The X-Doria Engage Folio case for the iPhone 6 and 6 Plus is a folio case designed to inherently protect the iPhone's display. In the process, compromises have been made which create an awkward case to handle. Some, however, will appreciate the folding cover.
This case is a hybrid design. A faux-leather cover is glued to a clear polycarbonate back. The idea is that the folio cover, with a soft textured interior will protect the iPhone from accidental scratching or impact. That's a fine notion, but it comes with built-in compromises tha make it awkward to use.
But first, the description. The case weighs in at 1.46 ounces (41.4 grams). The back is clear polycarbonate with an anti-scratch coating, and the "leather-like" cover has a soft inside and comes in red, black or white (shown here).
The inside has a softer texture than outer faux-leather.
Note the slot for credit card or two.
The Sleep button on the right is left exposed, of course, but when the case is closed, the mute and volume buttons are covered by the spine.
Notable is the slot on the inside of the cover for a driver's license and one credit card. Three items just won't fit. The slot is well designed, however. It's not so deep that you could lose a driver's license, tucked too far in.
Using the Case
The case snaps on firmly, but I found it a bit difficult to remove. The best place to pry it off, I found, is on the bottom where the ports are exposed, and you can pry off the edges of the (stiff) polycarbonate. Still, it was a fingernail breaker and I feared for my iPhone jumping out of my hands and into the hardwood.
To use the iPhone, you'll need to fold the folio cover back around, and because the hinge is soft, it won't necessarily line up perfectly with the back of the iPhone. It wriggles a bit, and I found that to be an especially annoying feeling when trying to push it into a tight pocket. However, once you start a call, you could close it up because the microphone is on the bottom and there's a hole in the leather for the iPhone's earpiece.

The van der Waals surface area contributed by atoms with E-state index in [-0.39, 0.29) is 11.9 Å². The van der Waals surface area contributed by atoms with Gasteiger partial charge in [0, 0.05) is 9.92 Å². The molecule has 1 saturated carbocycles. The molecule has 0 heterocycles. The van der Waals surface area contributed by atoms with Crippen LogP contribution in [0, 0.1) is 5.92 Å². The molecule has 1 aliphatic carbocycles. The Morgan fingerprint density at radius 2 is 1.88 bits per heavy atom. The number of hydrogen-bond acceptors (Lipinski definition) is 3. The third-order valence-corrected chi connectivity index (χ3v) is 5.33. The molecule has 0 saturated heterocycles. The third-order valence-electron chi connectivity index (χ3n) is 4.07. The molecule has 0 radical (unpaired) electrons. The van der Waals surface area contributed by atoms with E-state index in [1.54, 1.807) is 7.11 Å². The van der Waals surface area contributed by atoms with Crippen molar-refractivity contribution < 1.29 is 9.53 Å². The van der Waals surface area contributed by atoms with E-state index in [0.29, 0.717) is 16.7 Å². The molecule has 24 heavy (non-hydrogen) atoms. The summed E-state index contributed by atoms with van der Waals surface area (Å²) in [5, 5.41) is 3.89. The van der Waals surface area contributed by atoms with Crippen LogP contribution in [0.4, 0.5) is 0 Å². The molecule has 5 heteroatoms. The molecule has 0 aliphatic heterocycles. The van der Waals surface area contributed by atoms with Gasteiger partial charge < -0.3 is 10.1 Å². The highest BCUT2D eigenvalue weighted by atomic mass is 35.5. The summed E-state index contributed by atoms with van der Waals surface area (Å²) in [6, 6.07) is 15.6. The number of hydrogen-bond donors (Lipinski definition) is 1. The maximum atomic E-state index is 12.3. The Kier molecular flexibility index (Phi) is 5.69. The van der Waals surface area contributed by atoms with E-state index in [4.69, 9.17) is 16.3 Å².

Of course, when the folio cover is folded around for easy holding, the camera lens is covered. That's just one of the basic design problems of a folio case for an iPhone that one should be aware of.
I love clear polycarbonate cases, but X-Doria should have blackened the camera port aperture around the outside with an anti-glare ring.
Folio cover held open with a pencil.
I am sure X-Doria has done testing on the area where the leather is glued to the polycarbonate, and so I can't make any quantitative remarks about the durability. I tried tugging firmly, and the joint feels sturdy. Still, it makes me nervous and feels like an eventual failure mode—in my opinion. Plus the aesthetics aren't great.
With or without a driver's license, the case is slim all around and there was no problem dropping the iPhone 6 into my slightly over-sized belt holster.
The packaging is well designed, and the features are clearly explained. There's an aperture in the case so you can feel the texture of the "leather-like" material before buying in a store. The case, like most, has a one year warranty.
Package has aperture so customer can
feel the texture.
I think this is a fine case, perhaps a little on the expensive side for what you get, but generally well made. However, one must be both aware of the limitations of this kind of case when it comes to handling it (the folio flap is always in the way or covers the camera lens) and be of a mind that the protection of the iPhone's display when not in use outweighs any other consideration. One mode that comes to mind is use by someone who has a large purse or backpack full of stuff, and the iPhone needs protection from other items sloshing around in there.
Because this case does what's designed to do, inconveniences are part of the design. So it gets a 3/5, a solid rating.